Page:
T-cell tests unreliable in establishing previous COVID-19
Can T-cell tests be used to determine whether people have had COVID-19? Scientists at Uppsala University and Karolinska Institutet have jointly analyzed this issue under the aegis of the COMMUNITY study at Danderyd Hospital. Their study is published in PLOS ONE.
"We've seen that companies sell tests for the purpose of establishing whether a person has T cells that are specific to SARS-CoV-2. It's not so common for T-cell tests to be used in clinical diagnostics, so we decided to see if the data from the COMMUNITY study, where we have measured antibodies in a large cohort study in a longitudinal fashion, and also performed T cell studies at a follow-up time-point , to see if this study could give us information about how well these tests perform at an individual level," says Sara Mangsbo, a research scientist in immuno-oncology at Uppsala University.
By analyzing the T cells' responses to varying peptide compositions, the researchers were able to see that different peptide pools produced divergent responses, and that a risk of false-positive responses existed. In the scientists' view, this risk is due to the fact that the peptides can give rise to responses from memory T cells that originated in some way other than through a SARS-CoV-2 infection—from a common cold, for example.
When the scientists attempted to avoid using peptides that might give rise to these cross-reactive responses, there was an increase in the specificity of the test—that is, its ability to establish genuine negative responses—but its sensitivity (ability to detect a true positive response) simultaneously declined at the time of sampling and analysis, which was 4-5 months post COVID-19.
"Here, we used the COMMUNITY study, which participants joined early on in the pandemic, in April and May 2020, enabling us to follow these individuals over time throughout the pandemic. That gives us confidence that the antibodies, which are measured regularly, can give us information about whether the subjects have had COVID-19 or not," Mangsbo says.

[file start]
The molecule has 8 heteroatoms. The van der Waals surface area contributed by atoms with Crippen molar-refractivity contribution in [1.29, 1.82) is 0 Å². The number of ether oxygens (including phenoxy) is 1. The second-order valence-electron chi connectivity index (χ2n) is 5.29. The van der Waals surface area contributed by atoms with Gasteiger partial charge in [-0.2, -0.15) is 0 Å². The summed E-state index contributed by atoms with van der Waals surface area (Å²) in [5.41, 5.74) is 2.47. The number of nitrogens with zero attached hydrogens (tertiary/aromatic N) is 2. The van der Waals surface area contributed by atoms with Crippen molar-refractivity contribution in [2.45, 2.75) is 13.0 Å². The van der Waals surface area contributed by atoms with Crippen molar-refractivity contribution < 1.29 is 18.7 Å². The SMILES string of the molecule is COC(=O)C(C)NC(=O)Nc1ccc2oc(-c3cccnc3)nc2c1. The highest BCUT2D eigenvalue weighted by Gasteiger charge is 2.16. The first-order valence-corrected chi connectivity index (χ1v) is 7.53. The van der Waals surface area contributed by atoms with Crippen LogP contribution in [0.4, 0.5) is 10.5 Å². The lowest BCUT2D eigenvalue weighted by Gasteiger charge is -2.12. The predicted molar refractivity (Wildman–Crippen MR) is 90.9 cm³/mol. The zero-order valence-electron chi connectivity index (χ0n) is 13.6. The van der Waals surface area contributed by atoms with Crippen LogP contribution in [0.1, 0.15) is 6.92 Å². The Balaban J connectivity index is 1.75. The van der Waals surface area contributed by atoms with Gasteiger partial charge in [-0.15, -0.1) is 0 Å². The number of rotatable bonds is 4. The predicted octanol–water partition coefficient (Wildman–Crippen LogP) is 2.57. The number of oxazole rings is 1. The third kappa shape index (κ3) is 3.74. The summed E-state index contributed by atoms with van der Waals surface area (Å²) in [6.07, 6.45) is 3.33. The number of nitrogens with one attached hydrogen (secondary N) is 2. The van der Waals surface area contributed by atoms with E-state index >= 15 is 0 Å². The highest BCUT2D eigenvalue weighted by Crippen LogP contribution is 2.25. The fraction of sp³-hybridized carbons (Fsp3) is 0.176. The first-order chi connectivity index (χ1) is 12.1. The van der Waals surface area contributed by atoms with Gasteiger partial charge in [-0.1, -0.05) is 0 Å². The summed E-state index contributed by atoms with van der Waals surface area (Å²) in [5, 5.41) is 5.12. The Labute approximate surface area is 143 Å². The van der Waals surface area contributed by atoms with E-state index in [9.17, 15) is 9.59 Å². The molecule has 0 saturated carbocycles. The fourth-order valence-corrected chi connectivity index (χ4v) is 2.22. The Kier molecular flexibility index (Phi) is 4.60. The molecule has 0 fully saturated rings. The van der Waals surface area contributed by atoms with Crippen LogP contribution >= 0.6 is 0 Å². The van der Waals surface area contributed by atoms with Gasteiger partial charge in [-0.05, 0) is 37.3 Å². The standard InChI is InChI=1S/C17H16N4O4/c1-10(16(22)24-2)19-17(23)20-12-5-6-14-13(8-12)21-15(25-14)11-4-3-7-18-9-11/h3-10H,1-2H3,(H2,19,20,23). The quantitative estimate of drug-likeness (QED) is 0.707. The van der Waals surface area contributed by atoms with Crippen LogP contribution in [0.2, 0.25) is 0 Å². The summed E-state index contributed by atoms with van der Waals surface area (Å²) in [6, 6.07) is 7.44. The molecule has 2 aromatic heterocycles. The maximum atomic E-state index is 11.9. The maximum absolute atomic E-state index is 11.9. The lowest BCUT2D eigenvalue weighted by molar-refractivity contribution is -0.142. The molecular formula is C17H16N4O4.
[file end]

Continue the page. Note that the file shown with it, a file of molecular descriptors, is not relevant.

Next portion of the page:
"In the follow-up study, the participants with a relatively mild initial disease clearly didn't always have measurable SARS-CoV-2 specific T cells in blood. But among those with a disease that's initially more serious, there were more who had measurable SARS-CoV-2-specific T cells in blood over time. The correlation we found between the severity of the disease and a measurable, established memory response in the blood isn't entirely unexpected; but it's still important to establish, since the use of T-cell tests has been a matter of public discussion for numerous reasons," she continues.
"It's also important to say that the subjects' blood doesn't always contain the memory T cells after the disease is over. Still, cells in tissues—which aren't measurable by means of a blood-based test for T cells—may have a part to play in how ill people get during an infection," Thålin, specialist doctor and researcher responsible for the COMMUNITY study at Danderyd Hospital and Karolinska Institutet adds.
"T-cell tests will continue to have an important part to play in research and studies, but probably a smaller one in diagnostics and at individual level for SARS-CoV-2 in particular," says Charlotte Thålin.
Work to develop a specific SARS-CoV-2 peptide mix has been carried out in collaboration with Pierre Dönnes and SciCross AB. Peter Nilsson and Sophia Hober at KTH measured the antibodies over time.